This study aimed to identify predictive factors of outcome in patients with chronic migraine (CM) treated with acupuncture or topiramate in a randomized controlled trial.
Sixty-six consecutive CM patients were treated with either acupuncture (n=33) or topiramate (n=33) in a 12-week period. Data on potential predictive factors were collected at baseline, and secondary data analysis was performed to identify factors associated with treatment response. Treatment prognosis was defined as the change in mean number of moderate/severe headache days per 4 weeks from the 4-week baseline periods.
The median change in mean number of moderate/severe headache days per 4 weeks for patients with higher baseline headache days (>20 d) was significantly greater than that for lower baseline headache days (≤20 d) (median±interquartile range: −12±2 vs. −10±1 d, P=0.01) in acupuncture group. There was a greater change in mean number of moderate/severe headache days per 4 weeks for high moderate/severe headache days (>20 d) than in low days (≤20 d) (−12±1 vs. −10±2 d, P=0.015) in acupuncture group. patients with throbbing symptoms had better prognosis with acupuncture than those without throbbing (−12±2 vs. −9.5±2.5 d, P=0.004). Higher score (>5 points) in the general expectations for improvement predicted better response in both treatment groups (>5 vs. ≤5 points: −12±2 vs. −9±2 d for acupuncture group; −10±3 vs. −7±4 d for topiramate group; P<0.001).
Some variables can predict outcome in acupuncture or topiramate treatment of CM patients. Identifying predictors of prognosis of both treatments for CM may help improve outcomes in future work.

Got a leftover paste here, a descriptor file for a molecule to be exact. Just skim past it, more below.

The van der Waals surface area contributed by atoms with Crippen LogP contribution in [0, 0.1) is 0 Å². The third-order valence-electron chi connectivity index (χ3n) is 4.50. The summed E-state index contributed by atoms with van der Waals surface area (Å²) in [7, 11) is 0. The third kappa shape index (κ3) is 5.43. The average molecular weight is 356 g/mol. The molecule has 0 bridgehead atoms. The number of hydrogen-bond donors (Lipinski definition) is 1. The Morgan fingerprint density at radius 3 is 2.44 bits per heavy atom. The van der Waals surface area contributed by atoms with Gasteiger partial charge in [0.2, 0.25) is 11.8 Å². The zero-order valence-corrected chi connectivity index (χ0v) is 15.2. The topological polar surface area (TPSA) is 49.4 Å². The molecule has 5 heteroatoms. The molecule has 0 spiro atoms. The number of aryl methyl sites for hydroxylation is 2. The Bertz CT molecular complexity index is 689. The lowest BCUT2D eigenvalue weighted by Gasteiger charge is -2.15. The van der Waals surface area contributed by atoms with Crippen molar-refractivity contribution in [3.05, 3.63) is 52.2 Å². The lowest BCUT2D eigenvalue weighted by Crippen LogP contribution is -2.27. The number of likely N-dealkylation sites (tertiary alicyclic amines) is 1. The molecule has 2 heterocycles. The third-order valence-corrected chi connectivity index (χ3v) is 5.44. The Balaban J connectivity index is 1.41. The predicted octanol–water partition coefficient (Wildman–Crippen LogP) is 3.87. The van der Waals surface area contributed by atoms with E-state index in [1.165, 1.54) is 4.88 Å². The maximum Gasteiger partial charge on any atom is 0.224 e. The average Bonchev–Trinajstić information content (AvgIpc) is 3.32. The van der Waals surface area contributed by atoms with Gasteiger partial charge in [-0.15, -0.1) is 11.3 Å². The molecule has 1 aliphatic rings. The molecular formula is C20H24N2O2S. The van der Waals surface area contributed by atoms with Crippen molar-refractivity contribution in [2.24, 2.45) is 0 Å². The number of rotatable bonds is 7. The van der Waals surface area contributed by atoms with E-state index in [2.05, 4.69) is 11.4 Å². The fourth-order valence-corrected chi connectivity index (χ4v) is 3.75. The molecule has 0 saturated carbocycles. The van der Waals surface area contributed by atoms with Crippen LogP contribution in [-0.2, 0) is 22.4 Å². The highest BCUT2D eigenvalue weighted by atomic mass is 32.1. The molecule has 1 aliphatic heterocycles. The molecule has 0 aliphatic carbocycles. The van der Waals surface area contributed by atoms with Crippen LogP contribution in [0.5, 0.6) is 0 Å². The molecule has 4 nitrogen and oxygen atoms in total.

*Department of Neurology, Kuang Tien General Hospital
‡Department of Nutrition, Huang-Kuang University
§Section of Neurology, Taichung Veterans General Hospital
¶Graduate Institute of Chinese Medical Science, College of Chinese Medicine, China Medical University
#Department of Healthcare Administration, College of Health Science, Asia University
**Graduate Institute of Acupuncture Science, College of Chinese Medicine, China Medical University
††Department of Public Health, Chung Shan Medical University, Taichung
†Graduate Institute of Clinical Medical Sciences, College of Medicine, Chang Gung University
‡‡Center for Traditional Chinese Medicine, Chang Gung Memorial Hospital, Chang Gung University College of Medicine, Taoyuan
∥Department of Neurology, National Yang-Ming University, Taipei, Taiwan, R.O.C
Supported primarily by the Taiwan Department of Health Clinical Trial and Research Center for Excellence Taichung city, Taiwan, R.O.C. and a grant from the Kuang Tien General Hospital Taichung city, Taiwan, R.O.C. There is no additional external funding received for this study. The authors declare no conflict of interest.
Reprints: Hen-Hong Chang, MD, PhD, Center for Traditional Chinese Medicine, Chang Gung Memorial Hospital, Chang Gung University College of Medicine, #123, Dinghu Rd., Guishan Township, Taoyuan County 33378, Taiwan, R.O.C. (e-mail: firstname.lastname@example.org).
Received May 13, 2010
Accepted November 18, 2010